• Brokers’ registration with BOC unnecessary, rules SC


    BROKERS transacting with the Bureau of Customs (BOC) need not register with the agency, according to the Supreme Court (SC).

    The High Court, in a decision penned by Associate Justice Arturo Brion and dated July 28, 2014, said Republic Act 9280 provides that one who passes the Customs brokers examinations automatically acquires a Certificate of Registration, which entitles him to practice as a Customs broker with all the benefits and privileges that his profession allows him to enjoy (Section19, RA 9280).

    Its Second Division actually reversed a Court of Appeals (CA) decision dated February 28, 2008 and a resolution dated May 27, 2008.

    The CA earlier overturned and set aside a decision dated September 6, 2006 of the Manila Regional Trial Court Branch 8 in Civil Case No. 06-115025, which upheld the validity of Customs Administrative Order 3-2006 (CAO 3-2006).

    Customs brokers’ leader Rey Soliman thanked Airlift Asia Customs Brokerage Inc. and Allan Benedicto for taking the initiative and bringing the case against the BOC and the Department of Finance over the supposed requirement for them to register with the bureau.

    The decision, concurred in by Second Division Chairman Antonio Carpio and Associate Justices Mariano del Castillo, Jose Perez and Estela Perlas-Bernabe, said a large part of a Customs broker’s work involves practice before the BOC, and CAO 3-2006 practically compels all Customs brokers—already certified by the Professional Regulatory Commission—to comply with the accreditation requirement for them to practice their profession.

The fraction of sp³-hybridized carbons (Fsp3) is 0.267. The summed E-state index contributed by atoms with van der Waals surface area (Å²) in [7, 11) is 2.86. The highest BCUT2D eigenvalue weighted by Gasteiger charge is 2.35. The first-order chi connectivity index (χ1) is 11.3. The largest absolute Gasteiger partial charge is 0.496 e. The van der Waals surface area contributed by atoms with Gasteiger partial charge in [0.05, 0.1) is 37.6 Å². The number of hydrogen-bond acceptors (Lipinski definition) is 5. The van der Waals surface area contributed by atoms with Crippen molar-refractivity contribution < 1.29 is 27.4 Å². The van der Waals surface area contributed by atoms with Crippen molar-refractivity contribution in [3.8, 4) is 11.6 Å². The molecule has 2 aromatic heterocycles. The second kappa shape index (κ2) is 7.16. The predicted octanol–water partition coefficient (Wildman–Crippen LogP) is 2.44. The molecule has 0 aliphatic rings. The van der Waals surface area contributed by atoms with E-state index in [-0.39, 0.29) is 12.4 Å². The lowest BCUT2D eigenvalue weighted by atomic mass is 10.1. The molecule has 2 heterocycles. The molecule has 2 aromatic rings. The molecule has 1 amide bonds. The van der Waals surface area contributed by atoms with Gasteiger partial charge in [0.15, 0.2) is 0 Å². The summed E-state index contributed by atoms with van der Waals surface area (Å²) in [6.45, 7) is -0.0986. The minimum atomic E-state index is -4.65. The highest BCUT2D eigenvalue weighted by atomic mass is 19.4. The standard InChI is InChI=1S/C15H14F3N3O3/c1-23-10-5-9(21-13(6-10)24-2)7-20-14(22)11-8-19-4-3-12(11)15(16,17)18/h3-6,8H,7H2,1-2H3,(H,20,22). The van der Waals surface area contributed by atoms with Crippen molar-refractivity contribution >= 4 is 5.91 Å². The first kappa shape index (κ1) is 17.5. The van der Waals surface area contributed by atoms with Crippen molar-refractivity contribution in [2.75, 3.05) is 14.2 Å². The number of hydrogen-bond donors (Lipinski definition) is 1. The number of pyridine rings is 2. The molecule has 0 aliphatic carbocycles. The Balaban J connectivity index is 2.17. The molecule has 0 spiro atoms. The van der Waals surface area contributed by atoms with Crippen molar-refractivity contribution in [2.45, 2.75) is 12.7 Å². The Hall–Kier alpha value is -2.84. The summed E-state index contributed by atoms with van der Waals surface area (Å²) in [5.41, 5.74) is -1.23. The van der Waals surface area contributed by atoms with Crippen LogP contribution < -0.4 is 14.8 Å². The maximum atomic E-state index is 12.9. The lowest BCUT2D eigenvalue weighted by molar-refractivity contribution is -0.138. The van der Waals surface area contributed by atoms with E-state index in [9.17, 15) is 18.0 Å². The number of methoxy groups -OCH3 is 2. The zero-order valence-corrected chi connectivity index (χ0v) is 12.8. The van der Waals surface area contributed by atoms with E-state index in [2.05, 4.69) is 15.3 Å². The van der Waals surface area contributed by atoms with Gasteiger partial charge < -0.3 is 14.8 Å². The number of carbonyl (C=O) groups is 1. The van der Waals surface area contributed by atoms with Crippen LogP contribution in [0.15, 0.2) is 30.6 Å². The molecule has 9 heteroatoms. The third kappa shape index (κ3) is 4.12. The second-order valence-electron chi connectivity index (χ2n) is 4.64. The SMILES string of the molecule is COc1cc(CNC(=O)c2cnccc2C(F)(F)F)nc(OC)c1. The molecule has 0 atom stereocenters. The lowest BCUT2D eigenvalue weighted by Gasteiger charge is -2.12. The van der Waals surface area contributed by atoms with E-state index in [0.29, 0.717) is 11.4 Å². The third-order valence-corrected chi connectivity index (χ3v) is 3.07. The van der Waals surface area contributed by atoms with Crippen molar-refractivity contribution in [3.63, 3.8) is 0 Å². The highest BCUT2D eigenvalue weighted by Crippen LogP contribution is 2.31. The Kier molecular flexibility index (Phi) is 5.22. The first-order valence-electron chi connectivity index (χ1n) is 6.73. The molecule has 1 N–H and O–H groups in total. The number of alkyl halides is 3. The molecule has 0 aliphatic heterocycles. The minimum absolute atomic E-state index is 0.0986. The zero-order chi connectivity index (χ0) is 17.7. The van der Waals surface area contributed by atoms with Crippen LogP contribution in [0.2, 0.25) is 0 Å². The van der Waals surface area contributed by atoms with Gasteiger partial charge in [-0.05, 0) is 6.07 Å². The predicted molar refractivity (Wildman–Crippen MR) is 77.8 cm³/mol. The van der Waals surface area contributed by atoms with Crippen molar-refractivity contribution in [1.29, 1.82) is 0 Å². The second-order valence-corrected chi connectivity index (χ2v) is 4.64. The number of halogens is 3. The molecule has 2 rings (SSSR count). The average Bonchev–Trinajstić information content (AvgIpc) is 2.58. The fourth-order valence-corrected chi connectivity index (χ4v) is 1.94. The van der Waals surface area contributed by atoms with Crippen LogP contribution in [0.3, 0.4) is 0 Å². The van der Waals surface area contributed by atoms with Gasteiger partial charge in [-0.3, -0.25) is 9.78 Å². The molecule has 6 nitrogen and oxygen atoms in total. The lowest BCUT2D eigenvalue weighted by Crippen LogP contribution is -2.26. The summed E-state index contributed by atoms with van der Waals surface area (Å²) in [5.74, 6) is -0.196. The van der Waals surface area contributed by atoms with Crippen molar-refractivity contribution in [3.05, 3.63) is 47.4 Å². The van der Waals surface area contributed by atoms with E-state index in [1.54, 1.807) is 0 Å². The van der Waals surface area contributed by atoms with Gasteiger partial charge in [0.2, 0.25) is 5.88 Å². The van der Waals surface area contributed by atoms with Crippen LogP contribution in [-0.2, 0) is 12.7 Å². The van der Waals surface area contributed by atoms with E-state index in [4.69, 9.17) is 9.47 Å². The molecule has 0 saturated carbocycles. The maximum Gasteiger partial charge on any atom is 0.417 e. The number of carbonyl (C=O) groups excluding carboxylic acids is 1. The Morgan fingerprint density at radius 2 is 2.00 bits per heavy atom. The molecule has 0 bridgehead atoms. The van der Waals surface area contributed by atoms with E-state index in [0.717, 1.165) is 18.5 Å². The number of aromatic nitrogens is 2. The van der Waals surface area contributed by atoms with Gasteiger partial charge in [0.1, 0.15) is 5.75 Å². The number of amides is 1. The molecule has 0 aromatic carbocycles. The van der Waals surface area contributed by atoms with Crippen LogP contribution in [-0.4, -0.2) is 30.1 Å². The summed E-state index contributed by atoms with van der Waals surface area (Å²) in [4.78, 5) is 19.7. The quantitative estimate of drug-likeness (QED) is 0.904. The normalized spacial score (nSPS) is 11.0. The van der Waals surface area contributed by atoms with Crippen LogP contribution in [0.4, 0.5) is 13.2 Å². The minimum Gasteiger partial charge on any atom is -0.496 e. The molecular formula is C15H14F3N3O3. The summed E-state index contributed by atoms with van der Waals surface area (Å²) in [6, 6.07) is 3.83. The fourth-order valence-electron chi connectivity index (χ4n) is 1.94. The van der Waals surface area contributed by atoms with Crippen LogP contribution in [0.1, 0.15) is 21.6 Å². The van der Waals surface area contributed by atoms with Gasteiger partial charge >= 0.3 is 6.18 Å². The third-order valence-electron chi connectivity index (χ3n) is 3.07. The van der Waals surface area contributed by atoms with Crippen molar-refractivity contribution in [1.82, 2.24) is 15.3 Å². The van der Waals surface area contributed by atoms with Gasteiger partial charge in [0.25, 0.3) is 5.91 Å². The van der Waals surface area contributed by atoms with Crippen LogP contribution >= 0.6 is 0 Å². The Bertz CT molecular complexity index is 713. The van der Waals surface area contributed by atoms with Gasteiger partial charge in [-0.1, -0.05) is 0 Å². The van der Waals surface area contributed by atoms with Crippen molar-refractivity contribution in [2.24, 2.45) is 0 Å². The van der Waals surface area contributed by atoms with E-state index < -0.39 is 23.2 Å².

“This is contrary to the terms of Section 19 of RA 9280, which provides that a Customs broker “shall be allowed to practice the profession in any collection district without the need of securing another license from the BOC,” the SC ruling said.

    It, however, added, that the justices were not convinced that the BOC commissioner’s claim that CAO 3-2006’s accreditation requirement is not a form of license.

    “Since it is only by complying with CAO 3-2006 that a Customs broker can practice his profession before the BOC, the accreditation takes the form of a licensing requirement prescribed by the law. It amounts to an additional burden on PRC-certified Customs brokers and curtails their right to practice their profession.”


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    1. Decision penned by Associate Justice Arturo Brion is entirely correct, to require the license broker to apply new for accreditation in the Bureau of Customs is equivalent to double licensing procedure, however, the Bureau of Customs must be able to have a way of knowing if the broker is licensed or not and such must be done by the BOC-bureau to bureau PRC administrative link. Bureau of Customs must request the PRC for list of names of licensed brokers who passed the PRC test and qualified to practice in the BOC. So when the broker transact business with any BOC branches, BOC on its own shall verify the qualification of the broker through its own information provided by PRC.

      • Francisco Hilario on

        I have no problem with foregoing BOC Accreditation as long as the Professional Regulatory Board for Customs Brokers can show that it is self-regulating the profession. Since the enactment of the Customs Brokers Law, smuggling has proliferated in the ports of entry, and cases have been filed against importers and brokers. How many Customs Brokers have the PRC suspended or revoked?